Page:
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# Solve Rational Equations

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Author: Colleen Atakpu
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Solve Rational Equations

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Tutorial

## Video Transcription

Today we're going to talk about solving rational equations. A rational equation is just an equation with one or more rational expressions. So we're going to start by talking a little bit about the process for solving rational equations. And then we'll do some examples.

So here's an example of a rational equation, 2x squared over x plus 3 plus x over 8 equals 4. Now we know that when we have a fraction, the denominator cannot be equal to 0. So when we're solving rational equations, we need to be on the lookout for extraneous solutions. And an extraneous solution is just an invalid solution to the equation.

We get extraneous solutions when we have a value for our variable that would make the denominator of a fraction equal to 0. So in other words, in this fraction where we have a variable in our denominator, whatever value for x makes this denominator equal to 0 is going to give us an invalid or an extraneous solution. So to find what value of x that would be, we can set this denominator, the expression in the denominator, equal to 0.

So if x plus 3 equals 0, to find out what x is I would subtract 3 from both sides. And I see that x is equal to negative 3. So when x is equal to negative 3, that would give us an invalid or extraneous solution to our rational equation.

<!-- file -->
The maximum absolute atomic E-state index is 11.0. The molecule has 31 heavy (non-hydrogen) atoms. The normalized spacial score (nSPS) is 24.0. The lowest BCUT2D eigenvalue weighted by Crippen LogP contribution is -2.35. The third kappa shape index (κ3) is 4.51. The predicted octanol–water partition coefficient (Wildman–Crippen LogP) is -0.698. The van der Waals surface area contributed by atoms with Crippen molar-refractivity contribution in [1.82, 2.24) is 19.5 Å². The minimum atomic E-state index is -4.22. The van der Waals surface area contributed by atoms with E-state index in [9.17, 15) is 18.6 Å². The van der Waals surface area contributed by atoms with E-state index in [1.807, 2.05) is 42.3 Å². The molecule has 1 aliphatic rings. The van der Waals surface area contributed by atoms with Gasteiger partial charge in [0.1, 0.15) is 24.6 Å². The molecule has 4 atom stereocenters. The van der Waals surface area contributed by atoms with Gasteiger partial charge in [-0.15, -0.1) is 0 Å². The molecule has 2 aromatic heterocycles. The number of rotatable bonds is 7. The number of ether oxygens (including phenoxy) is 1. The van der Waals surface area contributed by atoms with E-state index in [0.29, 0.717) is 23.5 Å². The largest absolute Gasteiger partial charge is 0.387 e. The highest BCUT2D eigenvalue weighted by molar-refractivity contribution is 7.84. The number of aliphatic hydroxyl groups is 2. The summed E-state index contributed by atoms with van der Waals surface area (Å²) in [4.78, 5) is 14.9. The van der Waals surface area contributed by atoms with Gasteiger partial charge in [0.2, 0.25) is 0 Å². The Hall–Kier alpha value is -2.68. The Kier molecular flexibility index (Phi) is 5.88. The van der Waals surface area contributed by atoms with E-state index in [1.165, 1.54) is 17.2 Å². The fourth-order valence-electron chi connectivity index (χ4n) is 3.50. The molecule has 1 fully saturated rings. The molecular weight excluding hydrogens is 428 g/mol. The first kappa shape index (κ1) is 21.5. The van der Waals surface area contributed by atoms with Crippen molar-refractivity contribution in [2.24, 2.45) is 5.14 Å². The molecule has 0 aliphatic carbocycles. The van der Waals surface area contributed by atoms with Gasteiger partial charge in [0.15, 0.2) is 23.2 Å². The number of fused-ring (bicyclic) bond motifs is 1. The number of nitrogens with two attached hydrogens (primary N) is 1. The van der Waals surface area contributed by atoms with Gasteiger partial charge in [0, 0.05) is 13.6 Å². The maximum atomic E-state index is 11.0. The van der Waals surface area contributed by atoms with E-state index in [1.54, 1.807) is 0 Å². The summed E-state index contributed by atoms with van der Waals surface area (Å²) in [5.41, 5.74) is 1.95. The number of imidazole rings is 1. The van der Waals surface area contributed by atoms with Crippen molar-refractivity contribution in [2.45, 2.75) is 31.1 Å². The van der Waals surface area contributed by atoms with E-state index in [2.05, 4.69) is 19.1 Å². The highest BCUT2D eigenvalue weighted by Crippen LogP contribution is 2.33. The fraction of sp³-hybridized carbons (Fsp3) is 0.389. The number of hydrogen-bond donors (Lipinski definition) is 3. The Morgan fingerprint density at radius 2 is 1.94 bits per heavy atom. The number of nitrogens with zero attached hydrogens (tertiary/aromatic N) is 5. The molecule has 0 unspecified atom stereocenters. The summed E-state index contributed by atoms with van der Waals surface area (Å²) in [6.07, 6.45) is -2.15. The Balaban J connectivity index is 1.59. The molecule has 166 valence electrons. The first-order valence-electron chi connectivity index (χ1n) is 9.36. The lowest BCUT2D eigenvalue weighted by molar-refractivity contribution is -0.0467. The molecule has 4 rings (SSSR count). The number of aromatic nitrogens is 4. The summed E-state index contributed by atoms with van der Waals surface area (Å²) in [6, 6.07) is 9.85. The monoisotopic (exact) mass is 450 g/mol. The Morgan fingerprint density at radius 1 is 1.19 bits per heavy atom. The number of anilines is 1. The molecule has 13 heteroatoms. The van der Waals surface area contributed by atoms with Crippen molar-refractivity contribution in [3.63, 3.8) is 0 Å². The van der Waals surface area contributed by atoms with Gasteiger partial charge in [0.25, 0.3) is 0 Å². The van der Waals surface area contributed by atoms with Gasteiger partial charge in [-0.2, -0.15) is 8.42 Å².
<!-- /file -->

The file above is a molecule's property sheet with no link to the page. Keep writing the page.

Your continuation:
So let's talk about how we can find the least common denominator between algebraic fractions. I've got the algebraic fractions x plus 3 over 4x, 5 over x squared, and x over 6. So we can always find a common denominator by simply multiplying all of the denominators together. And this expression would be our common denominator. However, it could be overly complicated than what we need to combine our fractions.

And so we can find a least common denominator in a different way. Now before we do that, we need to make sure that all of our fractions are as simplified as they can be. And they are. There's no common factors in the numerator and the denominator of any fraction that could be canceled out.

So to find my least common denominator, I'm going to start by writing each of my denominators in factored form. So 4x I can write as 2 times 2 times x. x squared I can write as x times x. And 6 I can write as 3 times 2.

Now, my least common denominator is going to be an expression that includes all of the terms from any one denominator-- sorry, all of the factors from any one denominator, but nothing more than it needs to. So if I look at my first denominator, 2 times 2 times x, I know that it has to include all of those factors.

But when I look at my second denominator, I have x times x. I already have an x in my expression, so I only need to multiply by one more x. So now I have two x's for my second denominator.

And for my third denominator with a 3 and the 2, I already have the 2 as a factor. So I just need to multiply by the 3. And then I have both factors that I need for that denominator.

So now I can simplify this. So my least common denominator is going to be 2 times 2 times 3, which is 12. And then x times x gives me x squared, so 12x squared.

So now I can rewrite each of my algebraic fractions with a common denominator of 12x squared. And to do that, I want to multiply by some factor, some term to make the denominator 12x squared. So to make 4x be 12x squared, I first need to multiply the 4 by 3 to get the 12. Then I'll need to multiply x by another x to get x squared. If I multiply by 3x in the denominator, I'll need to do that in the numerator.

For the second fraction, I'll just need to multiply by 12 to make x squared 12x squared. And for my third fraction, I'll have to multiply by 2 to make the 6 to be 12, and then x squared.

So now I can simplify each of these fractions. For my first fraction in the denominator we'll have 12x squared, which is what we wanted. And in our numerator, we need to be careful to multiply this 3x by both terms in the parentheses. So 3x times x would give me 3x squared. And 3x times 3 will give me 9x.